Read the review of Cognifit by Mindtweaks and why they recommend CogniFit as one of the trusted standbys in the brain training field. Read the full review

Nursing homes morph into Independent Living Communities

Interesting article in the 3/22 Philadelphia Inquirer, Business Section, by staff writer Stacey Burling, "Getting a chance at life outside a nursing home."

With states mandating higher functioning nursing home residents be moved back into the community, nursing homes across the country are setting up independent communities. What is quite startling is the company highlighted in this article, owned/managed one of the worst nursing homes in PA. Why do I think this will be repeated across the country?

Now, according to a company spokesperson we are expected to believe that the quality of care for these folks living in an apartment with sensors and monitors on the resident and throughout the apartment, will somehow translate to a higher quality of life. Additionally, the monitors are expected to prompt the "senior housing employees" (one wonders if that employee needs any training or certification) to check on residents on a regular schedule. But not to worry, there is a community room where residents can gather and receive much needed socialization since they will not be interacting with a personal care aide or assistant.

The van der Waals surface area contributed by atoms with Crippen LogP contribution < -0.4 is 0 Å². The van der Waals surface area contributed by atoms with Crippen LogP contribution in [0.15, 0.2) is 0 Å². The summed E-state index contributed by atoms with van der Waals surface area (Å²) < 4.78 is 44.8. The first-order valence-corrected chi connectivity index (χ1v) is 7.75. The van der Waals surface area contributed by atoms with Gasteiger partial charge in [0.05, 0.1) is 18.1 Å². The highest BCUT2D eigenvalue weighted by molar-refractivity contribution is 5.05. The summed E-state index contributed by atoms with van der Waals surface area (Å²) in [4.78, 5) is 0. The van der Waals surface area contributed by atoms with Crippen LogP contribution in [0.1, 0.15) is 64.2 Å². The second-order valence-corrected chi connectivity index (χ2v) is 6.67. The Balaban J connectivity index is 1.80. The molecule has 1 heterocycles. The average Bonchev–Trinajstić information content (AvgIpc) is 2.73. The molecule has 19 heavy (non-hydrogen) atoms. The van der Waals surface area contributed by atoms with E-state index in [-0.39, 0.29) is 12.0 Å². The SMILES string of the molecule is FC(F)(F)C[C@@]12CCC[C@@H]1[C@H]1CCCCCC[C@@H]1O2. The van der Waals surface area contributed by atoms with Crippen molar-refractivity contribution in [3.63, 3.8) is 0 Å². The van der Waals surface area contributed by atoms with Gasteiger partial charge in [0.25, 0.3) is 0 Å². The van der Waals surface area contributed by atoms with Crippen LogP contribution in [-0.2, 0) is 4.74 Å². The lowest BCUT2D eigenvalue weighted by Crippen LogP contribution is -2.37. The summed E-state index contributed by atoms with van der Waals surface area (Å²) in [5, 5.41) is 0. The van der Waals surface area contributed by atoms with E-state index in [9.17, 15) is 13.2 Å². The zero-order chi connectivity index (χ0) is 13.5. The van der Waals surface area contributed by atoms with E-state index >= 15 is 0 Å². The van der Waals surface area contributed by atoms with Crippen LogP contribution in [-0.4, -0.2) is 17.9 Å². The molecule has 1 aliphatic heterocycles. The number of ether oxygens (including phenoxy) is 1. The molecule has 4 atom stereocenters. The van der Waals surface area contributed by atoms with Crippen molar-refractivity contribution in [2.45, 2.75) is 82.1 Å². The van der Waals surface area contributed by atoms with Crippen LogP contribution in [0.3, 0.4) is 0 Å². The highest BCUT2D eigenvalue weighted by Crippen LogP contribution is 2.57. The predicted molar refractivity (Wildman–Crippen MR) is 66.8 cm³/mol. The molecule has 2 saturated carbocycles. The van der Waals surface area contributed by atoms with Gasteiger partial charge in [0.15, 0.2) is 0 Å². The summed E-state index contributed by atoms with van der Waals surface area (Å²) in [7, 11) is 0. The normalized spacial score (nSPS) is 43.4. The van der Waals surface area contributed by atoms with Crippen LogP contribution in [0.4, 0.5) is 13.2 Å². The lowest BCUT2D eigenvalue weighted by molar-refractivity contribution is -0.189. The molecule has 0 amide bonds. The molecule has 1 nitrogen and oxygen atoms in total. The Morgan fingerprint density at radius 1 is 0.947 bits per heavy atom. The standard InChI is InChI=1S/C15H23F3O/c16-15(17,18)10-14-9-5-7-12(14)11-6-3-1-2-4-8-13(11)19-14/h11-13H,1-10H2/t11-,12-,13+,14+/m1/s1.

The article goes on to state that many residents have multiple machines and equipment...Is this a disaster in the making?? I understand that low income families need alternatives for nursing home placement and that most folks would prefer being in their own apartment, however I wonder how the very folks that could not deliver good care in a confined setting, will do it remotely? We all know that Medicaid cannot continue to fund long term care in the current model but we must take care not to "throw the baby out with the bath water."

Wednesday, March 18, 2009

Why Shop Around for Medicare Supplement Insurance?

Why do the majority of Medicare Insurance Recipients spend too much for their Medicare Supplement Insurance? It's simple, they don't shop around.

All Medicare Supplement Insurance Companies Offer the Same Plans.

The simple truth is that in most states, Medicare Supplements are standardized by government regulators in how they supplement your Medicare Insurance. What that means is that whether you get an AARP Insurance Medicare Plan or supplemental insurance from Blue Cross Blue Shield, Loyal American, Mutual of Omaha or any other company that offers Medicare Supplemental Insurance, they are under the same requirements for what policies and provisions they are allowed to offer. The standardized supplemental insurance policies offered in most states are lettered A-L.

Though companies can choose which of these Medicare Supplement Insurance plans they wish to offer, the coverage’s for these standardized policies are the same from company to company. This is because they are standardized by regulators. However, though the coverage’s are the same, the prices differ dramatically from company to company.

As a member of the Alliance for Retired Americans affordable insurance to supplement Medicare is available to you through the Alliance for Retired Americans' Retiree Health Plan. The Retiree Health Plan Annual Open Enrollment period is underway and members can enroll now. Don't wait! The open enrollment period has been extended through April 30, 2009. During this period Medicare-eligible retirees and their spouses are guaranteed acceptance with no waiting periods regardless of pre-existing health conditions.